A fear of many when traveling concerns how to a great someone when in a foreign country, what are the customary greetings regarding someone you are just meetings, someone you know relatively well, or family members. The greeting changes from country to country so if you plan to travel, or do so frequently, so you aren’t uncomfortable get to know the most common customary greetings. I’m most comfortable with what takes place in Canada, France and Mexico, and somewhat with the USA, so I’ll stick to those countries’ customs.
France is famous for its kiss. On meeting a friend they know relatively well it is customary for men and women to kiss the other man or woman on the cheek, on both cheeks. In some places it may even be three times. It really isn’t even a kiss though, it is more of a meeting of cheeks and then a puckering of lips, to make the kiss sound. When meeting for the first time, or first couple of times, a handshake will suffice. For men who know each other quite well, especially family members, kissing becomes appropriate.
What is not done is the American “hug.” The French are not comfortable with this much contact, they even really don’t have a word for it. They have a sort of “half-hug”, which combined with the kiss by also grasping the shoulders, but “the stomachs shall never meet.” For meeting people for the first time a handshake for both men and women will suffice. Just don’t hug!
Mexico kiss as well but only one time on one particular cheek. After that it is very similar to France, except the men never move on to kissing one another. This kiss in Mexico can be more of a kiss then what the French do, in that you actually do “kiss” the cheek.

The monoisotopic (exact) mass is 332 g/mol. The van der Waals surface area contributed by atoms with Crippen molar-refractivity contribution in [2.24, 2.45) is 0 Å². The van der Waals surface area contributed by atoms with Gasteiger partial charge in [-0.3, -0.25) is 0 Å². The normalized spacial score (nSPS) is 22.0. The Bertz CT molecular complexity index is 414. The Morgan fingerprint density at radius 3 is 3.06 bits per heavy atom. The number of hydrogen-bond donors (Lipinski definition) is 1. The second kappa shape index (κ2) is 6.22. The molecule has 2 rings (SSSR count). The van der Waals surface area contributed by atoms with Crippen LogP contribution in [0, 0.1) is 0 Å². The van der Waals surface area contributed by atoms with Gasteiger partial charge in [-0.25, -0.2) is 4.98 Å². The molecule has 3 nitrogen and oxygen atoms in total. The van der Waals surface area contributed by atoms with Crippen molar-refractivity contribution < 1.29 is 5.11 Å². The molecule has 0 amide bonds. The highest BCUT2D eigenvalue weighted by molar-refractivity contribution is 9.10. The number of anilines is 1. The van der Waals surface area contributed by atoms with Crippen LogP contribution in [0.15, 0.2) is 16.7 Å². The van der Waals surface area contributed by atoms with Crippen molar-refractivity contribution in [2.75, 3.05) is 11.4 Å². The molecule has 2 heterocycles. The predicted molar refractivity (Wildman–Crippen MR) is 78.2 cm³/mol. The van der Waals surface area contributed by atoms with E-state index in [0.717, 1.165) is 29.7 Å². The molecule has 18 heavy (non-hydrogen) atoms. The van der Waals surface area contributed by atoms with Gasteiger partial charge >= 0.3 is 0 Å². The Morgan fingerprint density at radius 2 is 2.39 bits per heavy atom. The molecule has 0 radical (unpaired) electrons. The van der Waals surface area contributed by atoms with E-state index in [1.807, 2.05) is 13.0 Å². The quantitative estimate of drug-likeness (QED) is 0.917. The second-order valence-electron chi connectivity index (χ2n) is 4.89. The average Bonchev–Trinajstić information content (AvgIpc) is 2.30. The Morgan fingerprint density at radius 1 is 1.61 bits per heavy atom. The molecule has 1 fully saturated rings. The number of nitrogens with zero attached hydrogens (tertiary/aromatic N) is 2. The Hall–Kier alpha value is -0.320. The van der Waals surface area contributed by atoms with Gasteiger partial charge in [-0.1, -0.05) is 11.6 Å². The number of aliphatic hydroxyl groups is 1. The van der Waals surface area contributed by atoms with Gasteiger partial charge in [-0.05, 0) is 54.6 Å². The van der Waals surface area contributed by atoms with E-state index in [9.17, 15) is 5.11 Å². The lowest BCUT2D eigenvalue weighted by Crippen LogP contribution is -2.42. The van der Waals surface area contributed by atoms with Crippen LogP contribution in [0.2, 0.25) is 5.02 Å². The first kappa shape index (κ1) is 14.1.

For this they have their form of a hug called an “abrazo”, involving first shaking hands, and then a form of hugging well you place the left hand on the other’s shoulder and then “slapping” the back three times, finishing with a handshake again. Legend has it that this came from checking the other out to see if the had any weapons hidden on them, by slapping first up high on the back, moving down, as you move away, place both hands on the sides (checking again), and then shaking hands once more. This takes place amongst men who know each other well. Hugging has now become more accepted as well in Mexico, again, for people than know each other well.
In Mexico, when children greet adults, it is very common to give, or receive, a kiss on the cheek. To not greet them as so is seen as rude.
Handshakes take place very frequently in Mexico, between men, as do kisses between men and women. Upon anytime you greet someone, this custom takes place. Whereas in the US or Canada, if you keep doing this every time you greet someone, they’ll think it’s a little strange.
Both Canadians and Americans begin with handshakes, for both men and women. In some places, in higher levels of society, the French or Mexican kiss has become accepted, but mostly it revolves around the kiss. For people you know better than just acquaintances, the hug is quite acceptable, especially if you haven’t seen them in awhile. Many have trouble with this kiss, either doing it very hard and pushing against the cheek and holding it for too long. For those, they are better off just not to do it. The kiss greeting, especially with the French, is very subtle. In some cases contact may not even be made.
Americans and Canadians should not try and hug the French, they are not at all comfortable with it. Stick to handshakes and practice the kiss; subtle with just a light meeting of cheeks on both sides. And you don’t have to shake hands all the time, both Canadians and Americans are quite comfortable with just handshakes at formal and first time meetings. After that no handshake needs to be repeated, unless you haven’t seen the person for some time.